The Bear U.S.A. marks relevant for this inquiry — "Bear Mountain," on the one hand, and "Bear" and "Bear U.S.A.," on the other — are analyzed separately, as the relevant considerations are not identical in each case.

i. The "Bear Mountain" Mark

Strength of the Senior User's Mark. "Bear Mountain" was the first mark used by the Hongs in the business that would become Bear U.S.A. Although Bear U.S.A. has used the mark continuously since 1993, sales of "Bear Mountain" products are not substantial.*fn100 It has not been advertised extensively. In short, "Bear Mountain" is not a strong mark.

Degree of Similarity Between the Marks. The degree of similarity between the mark on plaintiff's "Bear Mountain" parkas and the one on Bing Chuan's "Bear Mountain" parkas is low. The words on each are the same, but the appearances of the marks are dissimilar. The type fonts are different and plaintiff's design has an old-fashioned look to it while defendant's is sparer and more graphic. In plaintiff's mark, the words "Bear Mountain" appear below a detailed picture of a duck taking flight and the words "Outdoor Travel Outfitters."*fn101 In defendant's mark, the words appear below a simple line drawing of a mountain ridge. Those of defendant's parkas featuring the additional, triangular symbol next to the words "Bear Mountain" look even less similar.

Infringement analysis focuses on the overall impression of a mark, including the impression it makes against its surroundings. As Professor McCarthy has written, courts analyzing potential infringements "will consider the similarity of the total trade dress context in which those marks appear. The total effect of `background' . . . will be compared to see if that background is likely to intensify or dilute possible confusion between marks."*fn102

In the exhibits before the Court, plaintiff's "Bear Mountain" mark appears only on the inside collar of its vests and jackets; externally its "Bear Mountain" garments are plain.*fn103 Defendant's mark, on the other hand, appears much more visibly on the breast pocket area of each parka, as well as on the inside collar.*fn104 The overall impression of the Bear U.S.A. "Bear Mountain" mark is dissimilar from the impression made by the Bing Chuan mark.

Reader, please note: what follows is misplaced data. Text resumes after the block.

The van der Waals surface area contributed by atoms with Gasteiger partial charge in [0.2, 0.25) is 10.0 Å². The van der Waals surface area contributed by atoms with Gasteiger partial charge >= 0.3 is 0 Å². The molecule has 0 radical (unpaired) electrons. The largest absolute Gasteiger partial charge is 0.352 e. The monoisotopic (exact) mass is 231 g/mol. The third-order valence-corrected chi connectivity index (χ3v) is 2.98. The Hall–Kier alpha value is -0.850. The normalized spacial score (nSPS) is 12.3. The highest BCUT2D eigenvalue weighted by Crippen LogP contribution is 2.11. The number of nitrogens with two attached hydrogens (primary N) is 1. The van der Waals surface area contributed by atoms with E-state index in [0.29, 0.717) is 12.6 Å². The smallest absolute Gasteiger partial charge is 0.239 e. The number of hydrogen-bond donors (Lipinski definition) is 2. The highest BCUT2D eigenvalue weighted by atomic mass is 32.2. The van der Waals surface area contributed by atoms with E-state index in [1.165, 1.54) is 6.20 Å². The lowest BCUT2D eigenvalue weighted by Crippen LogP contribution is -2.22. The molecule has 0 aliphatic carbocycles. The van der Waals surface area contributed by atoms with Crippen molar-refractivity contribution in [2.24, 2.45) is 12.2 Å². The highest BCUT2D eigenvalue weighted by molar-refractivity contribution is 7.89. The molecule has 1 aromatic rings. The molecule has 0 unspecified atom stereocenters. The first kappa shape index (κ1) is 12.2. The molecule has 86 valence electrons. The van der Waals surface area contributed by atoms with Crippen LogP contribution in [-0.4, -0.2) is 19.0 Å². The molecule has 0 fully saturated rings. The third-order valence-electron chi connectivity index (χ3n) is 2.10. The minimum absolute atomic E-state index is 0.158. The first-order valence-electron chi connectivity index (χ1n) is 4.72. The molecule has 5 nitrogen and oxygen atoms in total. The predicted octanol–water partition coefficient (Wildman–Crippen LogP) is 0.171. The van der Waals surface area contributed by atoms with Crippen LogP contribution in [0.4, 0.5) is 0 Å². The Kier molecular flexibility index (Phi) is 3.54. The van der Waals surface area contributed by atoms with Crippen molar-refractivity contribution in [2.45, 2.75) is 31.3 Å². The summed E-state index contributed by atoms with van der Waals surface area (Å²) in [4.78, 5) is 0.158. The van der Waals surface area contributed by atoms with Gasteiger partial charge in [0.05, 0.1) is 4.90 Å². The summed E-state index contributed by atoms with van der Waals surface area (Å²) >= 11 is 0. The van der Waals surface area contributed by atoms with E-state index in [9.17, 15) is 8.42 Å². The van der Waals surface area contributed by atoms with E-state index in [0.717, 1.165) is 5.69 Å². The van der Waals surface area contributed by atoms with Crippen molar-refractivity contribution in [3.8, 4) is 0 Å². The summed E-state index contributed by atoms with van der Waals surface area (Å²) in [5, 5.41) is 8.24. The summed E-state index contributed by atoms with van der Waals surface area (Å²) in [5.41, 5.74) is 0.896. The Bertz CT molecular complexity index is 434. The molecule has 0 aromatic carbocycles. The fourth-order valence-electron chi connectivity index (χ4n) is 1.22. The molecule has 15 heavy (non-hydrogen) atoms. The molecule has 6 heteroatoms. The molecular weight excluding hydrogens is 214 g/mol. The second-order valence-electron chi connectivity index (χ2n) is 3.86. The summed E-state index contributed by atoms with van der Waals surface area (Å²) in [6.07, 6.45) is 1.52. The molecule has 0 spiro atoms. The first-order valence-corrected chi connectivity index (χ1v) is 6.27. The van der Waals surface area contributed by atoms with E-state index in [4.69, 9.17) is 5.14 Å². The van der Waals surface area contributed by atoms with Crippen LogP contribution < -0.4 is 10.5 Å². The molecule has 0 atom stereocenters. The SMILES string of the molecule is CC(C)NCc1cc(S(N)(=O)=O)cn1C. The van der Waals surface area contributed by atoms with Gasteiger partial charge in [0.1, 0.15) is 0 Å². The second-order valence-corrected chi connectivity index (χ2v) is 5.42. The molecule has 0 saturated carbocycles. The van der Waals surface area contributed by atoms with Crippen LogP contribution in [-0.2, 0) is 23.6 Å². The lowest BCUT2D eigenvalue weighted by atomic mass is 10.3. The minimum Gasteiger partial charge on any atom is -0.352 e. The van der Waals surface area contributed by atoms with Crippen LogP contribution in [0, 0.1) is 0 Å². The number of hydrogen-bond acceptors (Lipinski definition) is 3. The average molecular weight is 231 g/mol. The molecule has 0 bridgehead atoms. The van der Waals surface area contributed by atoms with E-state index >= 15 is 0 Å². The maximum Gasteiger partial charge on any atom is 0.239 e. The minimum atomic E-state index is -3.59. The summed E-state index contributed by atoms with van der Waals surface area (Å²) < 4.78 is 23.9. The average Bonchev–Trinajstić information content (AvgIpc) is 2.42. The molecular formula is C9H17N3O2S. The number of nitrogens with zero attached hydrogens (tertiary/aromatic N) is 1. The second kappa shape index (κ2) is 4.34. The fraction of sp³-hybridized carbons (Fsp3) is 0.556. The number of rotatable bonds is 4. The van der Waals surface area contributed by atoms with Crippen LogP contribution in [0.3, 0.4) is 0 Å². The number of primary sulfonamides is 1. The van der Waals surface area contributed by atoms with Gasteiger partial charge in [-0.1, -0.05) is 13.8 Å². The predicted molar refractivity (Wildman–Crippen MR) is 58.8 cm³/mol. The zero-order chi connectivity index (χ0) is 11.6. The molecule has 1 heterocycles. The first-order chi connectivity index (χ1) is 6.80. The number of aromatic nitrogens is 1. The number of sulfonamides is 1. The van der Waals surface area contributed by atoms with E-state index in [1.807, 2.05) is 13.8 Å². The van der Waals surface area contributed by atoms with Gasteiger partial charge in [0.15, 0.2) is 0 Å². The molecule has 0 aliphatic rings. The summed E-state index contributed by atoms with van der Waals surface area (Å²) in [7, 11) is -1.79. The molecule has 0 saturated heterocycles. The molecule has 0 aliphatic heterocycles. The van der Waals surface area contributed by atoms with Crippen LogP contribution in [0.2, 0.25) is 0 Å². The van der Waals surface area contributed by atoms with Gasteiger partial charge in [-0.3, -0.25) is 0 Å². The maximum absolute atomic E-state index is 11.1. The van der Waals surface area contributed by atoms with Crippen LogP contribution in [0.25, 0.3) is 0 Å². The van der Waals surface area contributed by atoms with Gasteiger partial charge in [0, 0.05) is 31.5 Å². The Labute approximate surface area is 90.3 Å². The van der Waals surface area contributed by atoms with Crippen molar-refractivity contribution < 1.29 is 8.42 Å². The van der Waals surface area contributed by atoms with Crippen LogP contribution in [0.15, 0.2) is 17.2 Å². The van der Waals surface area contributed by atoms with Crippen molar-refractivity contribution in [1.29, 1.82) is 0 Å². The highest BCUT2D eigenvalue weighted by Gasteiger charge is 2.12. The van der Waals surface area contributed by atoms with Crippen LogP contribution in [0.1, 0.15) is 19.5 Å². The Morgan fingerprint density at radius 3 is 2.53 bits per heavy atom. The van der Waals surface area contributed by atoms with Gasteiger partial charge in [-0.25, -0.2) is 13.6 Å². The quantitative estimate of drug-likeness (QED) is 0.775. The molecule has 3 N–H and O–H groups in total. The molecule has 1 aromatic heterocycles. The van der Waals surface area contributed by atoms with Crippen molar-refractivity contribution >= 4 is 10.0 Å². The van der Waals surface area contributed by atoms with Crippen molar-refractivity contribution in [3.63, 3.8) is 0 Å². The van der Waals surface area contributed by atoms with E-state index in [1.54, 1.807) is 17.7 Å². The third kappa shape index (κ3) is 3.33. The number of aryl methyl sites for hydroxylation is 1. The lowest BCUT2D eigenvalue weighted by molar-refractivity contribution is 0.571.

Proximity of the Products and Likelihood that the Senior User will Bridge the Gap. Both products are exactly the same — parkas. There is no gap to be bridged.

Evidence of Actual Confusion. Plaintiff has presented one piece of anecdotal evidence suggesting actual confusion. A dissatisfied purchaser of Bing Chuan parkas attempted to return them to Bear U.S.A.*fn105

Defendant in response presented survey evidence that no confusion existed among consumers. Plaintiff, however, challenged the methodology of the survey. The Court heard testimony from Bing Chuan's survey expert and finds defendant's survey unpersuasive.*fn106

In sum, there is minimal evidence of actual confusion, but such evidence as exists favors plaintiff.

Defendants' Bad Faith. It is important in assessing Bing Chuan's good faith or lack thereof to distinguish carefully between the contempt and preliminary injunction motions. The issue on the former motion is whether Bing Chuan wilfully violated an injunction barring Kim and those in active concert and participation with him from selling the Kim "Bear Mountain" parkas, which the Court has found that it did. The issue on the preliminary injunction motion, however, is slightly different, viz. whether Bing Chuan itself intended to infringe Bear U.S.A.'s marks, i.e., to confuse the consuming public.*fn107 While the two inquiries certainly are related, they are not identical. For it is theoretically possible that Bing Chuan understood full well that its actions in concert with Kim violated the injunction but nevertheless did not believe that the jackets it sold infringed Bear U.S.A.'s marks.